You can reopen but you can reopen with health and safety in mind and make sure the protocols are being followed, make sure that we're doing it slowly enough that we're not layering effect of seeing the reopening as well as other milestone events like holidays and other activities, and all of that comes together in making sure that reopening is safe. And so it's the same in the reverse, that if you are looking at how do you go back where if you feel that you have gone to or prematurely or too much in one direction, then you dial it back.

And so it's not an either/or. It's not 100-zero. This is not a black or a white, there are grays in between but we have to be able to work with our state partners to be able to have those kinds of authorities and that's been the challenge because right now the local authorities outside of this requirement for businesses to have the masks and for the patrons and the staff members outside of that we do not have many of those authorities left. And so this is really now at the state level.

HARLOW: So let me ask you about what New York, New Jersey, Connecticut, the Tri-State area instituted yesterday and that is if you, Doctor, wanted to fly from Houston to one of those states you're going to have to go into a 14-day quarantine. Anyone that's seeing a spike such as in Florida, Arizona, et cetera, will have do that.

My main question is about enforcement because reading in the details here, it's largely a big push, a public sort of awareness push, and telling hotels to tell people that arrive they should do this but there doesn't -- I just wonder about having teeth to it and enforcing it.


SHAH: You know, I think that's one of the biggest things about this entire aspect of the pandemic for several months. This is not just been about the education. It's also about the enforcement. It's about not just -- you know, we have been blue in our face, if you will, to do everything we can to make sure our community knows what they should do in order to fight this pandemic.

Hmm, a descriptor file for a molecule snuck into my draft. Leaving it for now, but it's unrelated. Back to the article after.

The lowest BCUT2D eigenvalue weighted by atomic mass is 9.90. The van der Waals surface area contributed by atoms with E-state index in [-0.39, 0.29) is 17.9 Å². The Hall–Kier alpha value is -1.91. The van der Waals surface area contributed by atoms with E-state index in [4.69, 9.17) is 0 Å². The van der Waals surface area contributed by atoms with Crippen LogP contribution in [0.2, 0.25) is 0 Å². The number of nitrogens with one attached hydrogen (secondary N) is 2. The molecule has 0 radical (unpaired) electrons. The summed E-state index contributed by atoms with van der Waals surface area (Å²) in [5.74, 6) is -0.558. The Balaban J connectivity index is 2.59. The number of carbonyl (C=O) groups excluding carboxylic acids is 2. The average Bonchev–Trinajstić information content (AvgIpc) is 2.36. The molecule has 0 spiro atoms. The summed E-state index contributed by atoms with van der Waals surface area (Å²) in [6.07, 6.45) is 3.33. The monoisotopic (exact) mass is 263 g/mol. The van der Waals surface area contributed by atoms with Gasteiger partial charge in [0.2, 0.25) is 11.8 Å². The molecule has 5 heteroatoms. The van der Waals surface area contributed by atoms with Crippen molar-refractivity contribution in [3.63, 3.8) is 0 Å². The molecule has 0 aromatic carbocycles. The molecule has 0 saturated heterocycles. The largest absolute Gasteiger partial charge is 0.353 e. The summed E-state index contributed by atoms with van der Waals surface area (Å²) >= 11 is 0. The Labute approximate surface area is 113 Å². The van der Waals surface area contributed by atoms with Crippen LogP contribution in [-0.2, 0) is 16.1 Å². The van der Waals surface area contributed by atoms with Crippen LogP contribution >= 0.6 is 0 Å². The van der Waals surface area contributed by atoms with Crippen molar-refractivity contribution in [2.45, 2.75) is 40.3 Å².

And by and large, we have to give credit to our community. It has fought this pandemic successfully. You know the numbers have shown that. The case rates, the death rates to date have shown that. But now that we are at this new phase where we're seeing increases it's not just -- what I call is the ABCs. It's the awareness, but it's also the BC part which is behavior change. And that's a really difficult thing. Right?

So when you say to people, wear a mask or wash your hands, it's one thing for people to hear the message. The behavior changes to actually do it. And I think there are big key policy issues here but there are also individual actions that people can take and we need to do both because guess what? We're running out of that time, where the runway is short and our health care system is filling up, and we need to do everything we can as a community to fight this pandemic.

SCIUTTO: Listen, and the leader of the country is not willing to spread that message. That's notable and seems to have an effect.

Dr. Umair Shah, thanks very much.

SHAH: Yes. Well, and Jim, just inconsistent messaging from the federal, state, local, I don't care what level is that, that impacts the individual community member who gets complacent, confused or decides no, I'm not going to do it.


SHAH: Thank you.

SCIUTTO: Thank you, Doctor. Always good to have you on.

Still to come this hour, dozens of members of the Secret Service are now self-quarantining. This after working President Trump's campaign rally in Tulsa. Of course no masks required there. We're going to have the latest ahead.

And House Democrats are set to vote on their own police reform legislation today. Is there any chance for a compromise with Republican lawmakers?

HARLOW: Also, amid calls for renewed scrutiny, the Colorado governor's office is now investigating the death of a young black man who died after being placed in a chokehold by police. You need to know more about this story and the man himself, Elijah McLean.



HARLOW: Right now, dozens of Secret Service agents are in quarantine after working the president's rally in Tulsa last weekend.